If your company processes credit cards, you’ve probably heard of the PCI DSS.
The Payment Card Industry Data Security Standard, or PCI DSS, establishes security requirements for organizations that handle branded payment or credit card transactions. Any business that engages in payment card transactions with consumers must be PCI DSS compliant or risk facing steep fines.
This article will go over the six principles of PCI DSS, their 12 corresponding requirements and potential non-compliance penalties your business may face.
PCI DSS standards were developed by the PCI Security Standards Council (PCI SSC), a forum founded by American Express, Mastercard, Visa, Discover and JCB International in 2006. The Council’s mission is to help secure global payment data, protecting consumers against the continuing threat of data breaches.
What does this all mean to your company? Businesses that comply with PCI DSS requirements are less likely to suffer security breaches.
Data breaches and cyberattacks can be business killers. By following PCI DSS security standards, you can significantly reduce cardholder data compromise and strengthen consumer confidence. Moreover, not following PCI DSS requirements can result in substantial penalties.
Communicating the six principles of PCI DSS to your IT staff and employees helps create a sound security environment, keeping your data safe and your business running smoothly. These principles are:
PCI DSS requirements correspond to each of the principles listed above. Let’s break them down.
Firewalls are your first line of defense against data breaches. Firewalls are security devices that control traffic through criteria set by your business, protecting your network against unwanted intrusions and malicious software.
Software firewalls are programs that protect against internal threats, like malware infections from phishing attacks. Software firewalls are easier to maintain and are less expensive than hardware firewalls.
Hardware firewalls are physical, protecting and segmenting your network but requiring proper configuration and regular maintenance. You must review your firewall settings every six months to retain their effectiveness.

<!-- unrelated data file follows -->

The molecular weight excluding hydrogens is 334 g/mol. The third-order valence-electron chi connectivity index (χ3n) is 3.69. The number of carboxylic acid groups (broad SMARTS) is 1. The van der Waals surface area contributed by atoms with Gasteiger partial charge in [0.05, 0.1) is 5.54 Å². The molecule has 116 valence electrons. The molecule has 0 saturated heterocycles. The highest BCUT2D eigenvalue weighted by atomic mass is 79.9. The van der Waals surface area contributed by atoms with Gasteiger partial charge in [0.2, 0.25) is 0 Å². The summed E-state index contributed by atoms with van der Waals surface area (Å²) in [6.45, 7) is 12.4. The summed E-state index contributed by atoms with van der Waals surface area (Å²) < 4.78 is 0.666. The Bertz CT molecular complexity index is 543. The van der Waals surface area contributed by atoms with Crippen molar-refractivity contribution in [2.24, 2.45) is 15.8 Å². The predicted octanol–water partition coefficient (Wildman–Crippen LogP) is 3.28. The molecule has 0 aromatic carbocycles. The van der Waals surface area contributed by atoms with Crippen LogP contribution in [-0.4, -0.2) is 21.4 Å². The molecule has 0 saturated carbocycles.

You should install firewall software on any device (whether company or employee owned) that connects to the internet or is used to access cardholder data.
Many hardware and software applications come with pre-installed usernames and passwords.
Never use default passwords once you install equipment or software. Many of these default usernames and passwords are easy to guess and often publicly known. Retaining vendor-supplied or easy-to-guess passwords is a sure-fire way to comprise your cardholder data.
Using a password generator helps create complex passwords that aren’t easily hacked and customized for length and complexity requirements.
Many merchants are unaware that they’re storing unencrypted primary account numbers (PAN). All stored cardholder data should be eliminated, except for what is required for regulatory, legal or business needs.
Cardholder data can be stored when necessary, but it must be unreadable. Cardholder data includes the cardholder name, PAN and expiration date.
You should regularly run data discovery tools to help identify the location of unencrypted PAN and other sensitive information, then securely delete or encrypt it. You must encrypt and protect both stored card data and the encryption keys themselves.
Any transmission of cardholder data over open or public networks must be encrypted to avoid being compromised.
You must use a secure encryption method with appropriate security protocols to guard against theft or intrusion. Personal account numbers can never be sent through messaging platforms like chat, IM, SMS or email.
Are you running antivirus scans regularly? If your antivirus software is out of date, you may be wasting your time. Maintaining current versions of antivirus programs is the most effective way to prevent malicious software from infecting systems.
Stay up-to-date on current and emerging malware threats and viruses. You should set antivirus software to scan regularly and generate audit logs. Only administrators – not end users – should be authorized to enable or disable antivirus software for any time period.
Make sure you have a system for handling regular patch management. Operating systems, firewalls, internet browsers and application software are subject to routine patch updates.